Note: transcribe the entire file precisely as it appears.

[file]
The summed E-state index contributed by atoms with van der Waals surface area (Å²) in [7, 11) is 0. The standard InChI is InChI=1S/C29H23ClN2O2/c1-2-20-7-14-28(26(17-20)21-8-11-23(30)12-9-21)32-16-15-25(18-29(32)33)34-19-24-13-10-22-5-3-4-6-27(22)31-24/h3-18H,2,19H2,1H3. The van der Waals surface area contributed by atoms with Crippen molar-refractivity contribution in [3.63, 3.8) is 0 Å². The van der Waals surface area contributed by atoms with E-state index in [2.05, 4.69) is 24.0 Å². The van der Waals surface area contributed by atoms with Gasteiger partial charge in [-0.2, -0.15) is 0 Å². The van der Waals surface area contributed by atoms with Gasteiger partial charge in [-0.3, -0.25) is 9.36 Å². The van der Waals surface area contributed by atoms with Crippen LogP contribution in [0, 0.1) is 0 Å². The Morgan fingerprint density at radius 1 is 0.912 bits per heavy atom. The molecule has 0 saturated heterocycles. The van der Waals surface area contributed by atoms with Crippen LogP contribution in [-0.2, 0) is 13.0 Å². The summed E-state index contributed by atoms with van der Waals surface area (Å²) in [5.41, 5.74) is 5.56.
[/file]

The summed E-state index contributed by atoms with van der Waals surface area (Å²) in [7, 11) is 0. The standard InChI is InChI=1S/C29H23ClN2O2/c1-2-20-7-14-28(26(17-20)21-8-11-23(30)12-9-21)32-16-15-25(18-29(32)33)34-19-24-13-10-22-5-3-4-6-27(22)31-24/h3-18H,2,19H2,1H3. The van der Waals surface area contributed by atoms with Crippen molar-refractivity contribution in [3.63, 3.8) is 0 Å². The van der Waals surface area contributed by atoms with E-state index in [2.05, 4.69) is 24.0 Å². The van der Waals surface area contributed by atoms with Gasteiger partial charge in [-0.2, -0.15) is 0 Å². The van der Waals surface area contributed by atoms with Gasteiger partial charge in [-0.3, -0.25) is 9.36 Å². The van der Waals surface area contributed by atoms with Crippen LogP contribution in [0, 0.1) is 0 Å². The Morgan fingerprint density at radius 1 is 0.912 bits per heavy atom. The molecule has 0 saturated heterocycles. The van der Waals surface area contributed by atoms with Crippen LogP contribution in [-0.2, 0) is 13.0 Å². The summed E-state index contributed by atoms with van der Waals surface area (Å²) in [5.41, 5.74) is 5.56.